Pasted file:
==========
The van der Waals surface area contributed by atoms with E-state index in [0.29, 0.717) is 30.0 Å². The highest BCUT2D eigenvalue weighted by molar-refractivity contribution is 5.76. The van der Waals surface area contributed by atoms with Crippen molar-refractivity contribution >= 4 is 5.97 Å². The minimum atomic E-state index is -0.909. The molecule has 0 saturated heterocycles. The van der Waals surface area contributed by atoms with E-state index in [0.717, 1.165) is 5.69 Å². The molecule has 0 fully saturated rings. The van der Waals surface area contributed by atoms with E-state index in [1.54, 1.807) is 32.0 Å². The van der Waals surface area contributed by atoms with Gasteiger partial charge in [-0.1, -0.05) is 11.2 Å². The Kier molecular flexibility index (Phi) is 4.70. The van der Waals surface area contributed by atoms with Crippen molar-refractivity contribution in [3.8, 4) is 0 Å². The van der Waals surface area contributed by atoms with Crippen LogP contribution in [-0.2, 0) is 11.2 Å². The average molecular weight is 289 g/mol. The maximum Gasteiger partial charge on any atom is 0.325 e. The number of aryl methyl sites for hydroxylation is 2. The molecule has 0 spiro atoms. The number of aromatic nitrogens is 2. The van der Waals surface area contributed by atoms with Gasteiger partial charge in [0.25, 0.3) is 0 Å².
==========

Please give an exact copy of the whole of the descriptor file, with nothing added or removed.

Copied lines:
The van der Waals surface area contributed by atoms with E-state index in [0.29, 0.717) is 30.0 Å². The highest BCUT2D eigenvalue weighted by molar-refractivity contribution is 5.76. The van der Waals surface area contributed by atoms with Crippen molar-refractivity contribution >= 4 is 5.97 Å². The minimum atomic E-state index is -0.909. The molecule has 0 saturated heterocycles. The van der Waals surface area contributed by atoms with E-state index in [0.717, 1.165) is 5.69 Å². The molecule has 0 fully saturated rings. The van der Waals surface area contributed by atoms with E-state index in [1.54, 1.807) is 32.0 Å². The van der Waals surface area contributed by atoms with Gasteiger partial charge in [-0.1, -0.05) is 11.2 Å². The Kier molecular flexibility index (Phi) is 4.70. The van der Waals surface area contributed by atoms with Crippen molar-refractivity contribution in [3.8, 4) is 0 Å². The van der Waals surface area contributed by atoms with Crippen LogP contribution in [-0.2, 0) is 11.2 Å². The average molecular weight is 289 g/mol. The maximum Gasteiger partial charge on any atom is 0.325 e. The number of aryl methyl sites for hydroxylation is 2. The molecule has 0 spiro atoms. The number of aromatic nitrogens is 2. The van der Waals surface area contributed by atoms with Gasteiger partial charge in [0.25, 0.3) is 0 Å².